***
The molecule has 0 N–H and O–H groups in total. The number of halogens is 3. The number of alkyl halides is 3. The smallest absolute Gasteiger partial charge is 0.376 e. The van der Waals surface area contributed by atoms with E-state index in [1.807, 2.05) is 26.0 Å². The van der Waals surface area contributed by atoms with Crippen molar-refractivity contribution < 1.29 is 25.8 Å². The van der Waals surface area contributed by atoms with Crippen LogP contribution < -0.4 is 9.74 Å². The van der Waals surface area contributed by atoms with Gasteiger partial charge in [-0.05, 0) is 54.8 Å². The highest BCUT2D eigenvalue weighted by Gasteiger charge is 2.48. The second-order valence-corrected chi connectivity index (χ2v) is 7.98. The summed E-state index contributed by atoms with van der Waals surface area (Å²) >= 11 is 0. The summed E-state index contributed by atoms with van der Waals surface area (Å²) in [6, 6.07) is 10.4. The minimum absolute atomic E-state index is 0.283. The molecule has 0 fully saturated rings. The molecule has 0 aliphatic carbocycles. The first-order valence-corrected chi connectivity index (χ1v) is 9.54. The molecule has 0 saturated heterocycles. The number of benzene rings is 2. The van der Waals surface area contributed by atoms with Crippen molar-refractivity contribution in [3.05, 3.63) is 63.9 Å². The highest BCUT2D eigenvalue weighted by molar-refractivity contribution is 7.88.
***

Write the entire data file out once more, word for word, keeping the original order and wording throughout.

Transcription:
The molecule has 0 N–H and O–H groups in total. The number of halogens is 3. The number of alkyl halides is 3. The smallest absolute Gasteiger partial charge is 0.376 e. The van der Waals surface area contributed by atoms with E-state index in [1.807, 2.05) is 26.0 Å². The van der Waals surface area contributed by atoms with Crippen molar-refractivity contribution < 1.29 is 25.8 Å². The van der Waals surface area contributed by atoms with Crippen LogP contribution < -0.4 is 9.74 Å². The van der Waals surface area contributed by atoms with Gasteiger partial charge in [-0.05, 0) is 54.8 Å². The highest BCUT2D eigenvalue weighted by Gasteiger charge is 2.48. The second-order valence-corrected chi connectivity index (χ2v) is 7.98. The summed E-state index contributed by atoms with van der Waals surface area (Å²) >= 11 is 0. The summed E-state index contributed by atoms with van der Waals surface area (Å²) in [6, 6.07) is 10.4. The minimum absolute atomic E-state index is 0.283. The molecule has 0 fully saturated rings. The molecule has 0 aliphatic carbocycles. The first-order valence-corrected chi connectivity index (χ1v) is 9.54. The molecule has 0 saturated heterocycles. The number of benzene rings is 2. The van der Waals surface area contributed by atoms with Crippen molar-refractivity contribution in [3.05, 3.63) is 63.9 Å². The highest BCUT2D eigenvalue weighted by molar-refractivity contribution is 7.88.